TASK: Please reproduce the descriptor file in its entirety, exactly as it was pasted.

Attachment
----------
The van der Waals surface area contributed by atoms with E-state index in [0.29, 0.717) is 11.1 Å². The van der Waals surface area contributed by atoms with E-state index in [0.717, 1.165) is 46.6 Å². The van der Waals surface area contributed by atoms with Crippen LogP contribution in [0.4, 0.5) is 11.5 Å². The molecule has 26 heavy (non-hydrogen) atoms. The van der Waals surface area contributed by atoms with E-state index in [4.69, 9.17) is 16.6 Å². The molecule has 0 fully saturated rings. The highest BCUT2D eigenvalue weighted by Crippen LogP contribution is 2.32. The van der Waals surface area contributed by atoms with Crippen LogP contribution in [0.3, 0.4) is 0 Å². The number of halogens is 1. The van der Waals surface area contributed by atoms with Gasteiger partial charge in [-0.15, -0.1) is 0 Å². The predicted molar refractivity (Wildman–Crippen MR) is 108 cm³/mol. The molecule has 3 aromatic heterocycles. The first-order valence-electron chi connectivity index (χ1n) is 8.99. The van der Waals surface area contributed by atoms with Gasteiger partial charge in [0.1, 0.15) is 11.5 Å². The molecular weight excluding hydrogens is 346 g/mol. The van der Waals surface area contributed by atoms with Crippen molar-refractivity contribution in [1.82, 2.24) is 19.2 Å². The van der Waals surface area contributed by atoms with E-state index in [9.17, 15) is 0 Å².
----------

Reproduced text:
The van der Waals surface area contributed by atoms with E-state index in [0.29, 0.717) is 11.1 Å². The van der Waals surface area contributed by atoms with E-state index in [0.717, 1.165) is 46.6 Å². The van der Waals surface area contributed by atoms with Crippen LogP contribution in [0.4, 0.5) is 11.5 Å². The molecule has 26 heavy (non-hydrogen) atoms. The van der Waals surface area contributed by atoms with E-state index in [4.69, 9.17) is 16.6 Å². The molecule has 0 fully saturated rings. The highest BCUT2D eigenvalue weighted by Crippen LogP contribution is 2.32. The van der Waals surface area contributed by atoms with Crippen LogP contribution in [0.3, 0.4) is 0 Å². The number of halogens is 1. The van der Waals surface area contributed by atoms with Gasteiger partial charge in [-0.15, -0.1) is 0 Å². The predicted molar refractivity (Wildman–Crippen MR) is 108 cm³/mol. The molecule has 3 aromatic heterocycles. The first-order valence-electron chi connectivity index (χ1n) is 8.99. The van der Waals surface area contributed by atoms with Gasteiger partial charge in [0.1, 0.15) is 11.5 Å². The molecular weight excluding hydrogens is 346 g/mol. The van der Waals surface area contributed by atoms with Crippen molar-refractivity contribution in [1.82, 2.24) is 19.2 Å². The van der Waals surface area contributed by atoms with E-state index in [9.17, 15) is 0 Å².